Published on April 17, 2017
Susan Geisert has seen thousands of students come through her door over the course of her 35-year career as an academic adviser. She’s worked with students who didn’t have any inkling of a plan, and students who had their entire lives mapped out. She’s celebrated alongside students who had been accepted into their top choice graduate programs, and comforted students who received rejection letters on the first try.
As the chief health professions adviser and MedOpp program manager at MU, Geisert helps pre-health professions students navigate their undergraduate years and plan their post-graduate goals.
“This can be a very defeating process,” Geisert says of the student application and interview process for health professions graduate programs. “Just being able to help a person feel better about themselves at the end of a meeting and say, ‘Look, this is the plan, this is what we are going to do and this is going to help,’ is something that I really look forward to.”
Though Geisert loves her job, she never actually planned to become an academic adviser. As a high school student in Kearney, Nebraska, she worked on the newspaper and yearbook staff and later went on to pursue an education in journalism at Oklahoma State University.
She received a bachelor’s of science degree in news editorial journalism and began working toward a master’s of science in mass communications. She was teaching news reporting labs and focusing on finishing her degree when the academic adviser position in OSU’s School of Journalism opened up.
“The department head came to me and said ‘We really think you would be a really good fit for this job,’ and so it just kind of fell into my lap,” Geisert says. “It’s just one of those opportunities that comes along that you can’t pass up.”
As the sole adviser for the entire OSU School of Journalism and the coordinator of all internship and scholarship programs, Geisert dealt with about 800 students at one time. She stopped teaching classes to focus all of her energy on advising.
“I still feel like as an academic adviser, you’re teaching every day,” Geisert says. “It’s just another form of teaching and delivering the information. In this position, we do a lot of workshops, and there’s a plan and a goal at the end. I’m teaching life skills.”
Geisert left OSU 10 years ago after her husband took a job as division director of animal sciences at Mizzou. She thought she considered not working after the move to Columbia, but after three months, she decided she missed advising too much to stop for good.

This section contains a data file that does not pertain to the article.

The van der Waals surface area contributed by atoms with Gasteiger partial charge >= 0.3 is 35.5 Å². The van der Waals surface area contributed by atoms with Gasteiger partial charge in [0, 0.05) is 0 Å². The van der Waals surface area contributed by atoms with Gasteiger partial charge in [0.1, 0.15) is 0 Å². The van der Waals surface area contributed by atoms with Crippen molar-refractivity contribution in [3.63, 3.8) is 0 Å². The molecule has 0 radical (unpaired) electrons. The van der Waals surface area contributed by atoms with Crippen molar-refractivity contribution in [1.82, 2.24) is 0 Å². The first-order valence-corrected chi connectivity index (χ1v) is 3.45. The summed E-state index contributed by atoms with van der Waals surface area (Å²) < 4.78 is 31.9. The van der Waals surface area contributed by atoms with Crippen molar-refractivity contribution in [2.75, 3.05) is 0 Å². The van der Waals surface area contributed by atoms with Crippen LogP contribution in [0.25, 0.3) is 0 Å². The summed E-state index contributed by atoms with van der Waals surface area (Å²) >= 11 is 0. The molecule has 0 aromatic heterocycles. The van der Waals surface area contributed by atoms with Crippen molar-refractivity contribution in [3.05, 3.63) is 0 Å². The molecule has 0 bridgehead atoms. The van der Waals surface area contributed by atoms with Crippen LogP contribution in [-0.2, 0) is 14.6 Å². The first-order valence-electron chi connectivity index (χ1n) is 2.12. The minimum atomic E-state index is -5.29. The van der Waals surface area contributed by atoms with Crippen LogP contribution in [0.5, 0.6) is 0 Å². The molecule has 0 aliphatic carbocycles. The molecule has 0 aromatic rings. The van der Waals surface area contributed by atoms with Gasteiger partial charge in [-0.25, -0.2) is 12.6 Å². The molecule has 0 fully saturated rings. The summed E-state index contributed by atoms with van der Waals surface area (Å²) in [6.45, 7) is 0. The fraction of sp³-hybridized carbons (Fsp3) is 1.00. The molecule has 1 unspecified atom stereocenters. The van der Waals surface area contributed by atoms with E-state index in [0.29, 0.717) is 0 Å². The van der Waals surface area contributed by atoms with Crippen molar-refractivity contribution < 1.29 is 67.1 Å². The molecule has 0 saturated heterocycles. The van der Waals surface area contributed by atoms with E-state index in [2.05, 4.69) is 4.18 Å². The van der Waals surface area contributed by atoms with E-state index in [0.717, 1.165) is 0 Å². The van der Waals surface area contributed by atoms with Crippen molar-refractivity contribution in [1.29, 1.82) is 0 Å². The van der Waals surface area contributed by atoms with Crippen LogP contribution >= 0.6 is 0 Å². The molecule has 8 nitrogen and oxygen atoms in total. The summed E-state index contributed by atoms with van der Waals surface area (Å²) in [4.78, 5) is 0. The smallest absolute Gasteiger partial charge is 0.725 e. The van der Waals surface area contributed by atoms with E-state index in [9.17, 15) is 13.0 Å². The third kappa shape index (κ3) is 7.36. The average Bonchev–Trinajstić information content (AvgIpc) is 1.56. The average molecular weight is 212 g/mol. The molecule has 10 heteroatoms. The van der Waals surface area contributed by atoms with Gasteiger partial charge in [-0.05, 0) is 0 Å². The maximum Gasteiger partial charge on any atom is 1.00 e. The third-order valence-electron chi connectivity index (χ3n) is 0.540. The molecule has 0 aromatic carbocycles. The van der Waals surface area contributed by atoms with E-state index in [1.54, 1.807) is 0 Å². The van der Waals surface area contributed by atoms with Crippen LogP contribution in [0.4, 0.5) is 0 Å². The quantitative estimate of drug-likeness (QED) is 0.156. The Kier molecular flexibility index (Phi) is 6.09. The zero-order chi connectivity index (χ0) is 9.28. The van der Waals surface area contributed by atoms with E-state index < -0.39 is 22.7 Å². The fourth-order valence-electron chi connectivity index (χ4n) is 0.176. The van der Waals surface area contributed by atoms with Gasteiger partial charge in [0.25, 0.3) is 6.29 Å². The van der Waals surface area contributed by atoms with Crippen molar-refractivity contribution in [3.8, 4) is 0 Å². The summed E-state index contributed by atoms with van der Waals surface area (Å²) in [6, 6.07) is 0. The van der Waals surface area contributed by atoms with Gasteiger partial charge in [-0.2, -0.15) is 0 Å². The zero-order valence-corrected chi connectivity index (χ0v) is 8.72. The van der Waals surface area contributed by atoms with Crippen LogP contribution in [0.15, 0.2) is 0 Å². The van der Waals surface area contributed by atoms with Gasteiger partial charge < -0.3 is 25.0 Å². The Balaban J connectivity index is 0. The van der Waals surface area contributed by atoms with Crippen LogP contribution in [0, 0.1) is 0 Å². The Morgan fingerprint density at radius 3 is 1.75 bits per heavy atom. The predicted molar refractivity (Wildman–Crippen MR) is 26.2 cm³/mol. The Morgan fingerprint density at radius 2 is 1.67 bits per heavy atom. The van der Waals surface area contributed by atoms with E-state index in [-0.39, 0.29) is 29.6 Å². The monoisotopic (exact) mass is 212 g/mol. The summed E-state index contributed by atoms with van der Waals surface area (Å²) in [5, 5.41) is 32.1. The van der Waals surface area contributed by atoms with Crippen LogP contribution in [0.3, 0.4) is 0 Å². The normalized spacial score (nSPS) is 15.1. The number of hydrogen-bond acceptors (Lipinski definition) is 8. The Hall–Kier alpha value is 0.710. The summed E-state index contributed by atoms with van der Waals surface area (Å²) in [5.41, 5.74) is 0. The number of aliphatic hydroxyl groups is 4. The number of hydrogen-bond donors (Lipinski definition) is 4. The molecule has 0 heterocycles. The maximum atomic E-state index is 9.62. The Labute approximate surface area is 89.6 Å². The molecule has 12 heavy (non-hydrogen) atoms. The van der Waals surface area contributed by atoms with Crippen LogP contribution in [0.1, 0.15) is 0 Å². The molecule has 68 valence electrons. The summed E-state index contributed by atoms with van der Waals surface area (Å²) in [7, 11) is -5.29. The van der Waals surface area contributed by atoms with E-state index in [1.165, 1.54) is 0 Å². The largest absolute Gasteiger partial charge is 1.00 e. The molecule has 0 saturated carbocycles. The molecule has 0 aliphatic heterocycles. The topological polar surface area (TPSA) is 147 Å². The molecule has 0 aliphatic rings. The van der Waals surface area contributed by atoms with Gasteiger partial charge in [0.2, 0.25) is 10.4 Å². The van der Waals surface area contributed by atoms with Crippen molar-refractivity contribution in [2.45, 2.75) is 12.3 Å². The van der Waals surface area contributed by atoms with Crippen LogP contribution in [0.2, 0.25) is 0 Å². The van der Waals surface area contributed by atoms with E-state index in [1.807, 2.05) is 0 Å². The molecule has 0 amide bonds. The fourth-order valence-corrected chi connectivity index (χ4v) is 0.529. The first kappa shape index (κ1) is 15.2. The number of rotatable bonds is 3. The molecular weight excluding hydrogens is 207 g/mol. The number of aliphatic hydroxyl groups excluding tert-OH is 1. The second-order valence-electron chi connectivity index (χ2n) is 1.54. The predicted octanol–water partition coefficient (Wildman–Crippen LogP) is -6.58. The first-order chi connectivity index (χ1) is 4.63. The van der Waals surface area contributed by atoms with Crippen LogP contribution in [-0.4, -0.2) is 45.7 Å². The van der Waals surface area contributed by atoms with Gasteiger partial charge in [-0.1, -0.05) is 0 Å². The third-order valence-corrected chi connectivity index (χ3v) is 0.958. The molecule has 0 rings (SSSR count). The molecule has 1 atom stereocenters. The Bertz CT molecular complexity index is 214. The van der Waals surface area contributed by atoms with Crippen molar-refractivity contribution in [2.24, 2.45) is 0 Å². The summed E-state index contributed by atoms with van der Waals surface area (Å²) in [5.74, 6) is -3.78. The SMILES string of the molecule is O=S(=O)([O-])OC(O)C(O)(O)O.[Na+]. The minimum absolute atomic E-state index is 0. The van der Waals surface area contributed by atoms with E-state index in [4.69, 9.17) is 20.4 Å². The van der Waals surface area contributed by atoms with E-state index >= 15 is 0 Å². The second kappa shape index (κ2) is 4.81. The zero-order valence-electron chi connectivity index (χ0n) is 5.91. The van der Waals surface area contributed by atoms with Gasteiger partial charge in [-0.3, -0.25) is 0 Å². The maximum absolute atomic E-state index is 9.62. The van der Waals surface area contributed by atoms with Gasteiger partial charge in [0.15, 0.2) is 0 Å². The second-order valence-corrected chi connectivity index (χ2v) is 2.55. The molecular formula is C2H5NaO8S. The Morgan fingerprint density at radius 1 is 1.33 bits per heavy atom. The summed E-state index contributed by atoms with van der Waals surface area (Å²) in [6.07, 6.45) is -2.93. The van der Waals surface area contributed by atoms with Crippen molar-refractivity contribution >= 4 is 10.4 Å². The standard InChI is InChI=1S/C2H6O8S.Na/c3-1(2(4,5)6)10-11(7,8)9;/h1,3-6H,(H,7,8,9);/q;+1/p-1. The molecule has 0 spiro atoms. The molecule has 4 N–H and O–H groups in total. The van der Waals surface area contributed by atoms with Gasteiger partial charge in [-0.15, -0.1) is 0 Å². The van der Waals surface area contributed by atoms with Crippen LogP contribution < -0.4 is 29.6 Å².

“You miss that interaction with students. It becomes a part of your daily life and it’s just one of those things that you really enjoy,” Geisert says.
She submitted an application for an open position in the MedOpp Advising Office and got the job. The switch from journalism advising to pre-health professions advising was a bit of an adjustment, but she drew on her prior experience to adapt quickly to the demands of her new role.
“My journalism background became very important in this position because students applying to medical and dental school do have to have strong communication and writing skills,” Geisert says. “So I help a lot of students with their personal statements and all of their secondary essays.”
Geisert’s journalism background proves to be helpful in other areas as well, such as advising students who are interested in both journalism and health professions.
“I definitely have some journalism students who are also pre-med, so they have to work a tremendous number of science courses into a curriculum that doesn’t really require any science,” Geisert says. “It takes some really careful planning.”
“I love when these students come in and say they’re interested in news writing or magazine,” Geisert says. “I always say, ‘I have two degrees in that and this is what I do for a living.’ Journalism is one of those things that you can take in a lot of different directions because those good writing and communications skills can take you anywhere.”
Among Geisert’s favorite things about MU are the school traditions, the restaurant, entertainment and cultural scenes that Columbia has to offer, and her job in the MedOpp Advising Office.
“This is the kind of job that’s a win-win,” she says. “You have those interactions with young people, getting to help them reach their goals and getting to know them. And then the satisfaction that comes from even just helping someone feel better at the end of a meeting makes you feel good about what you do.”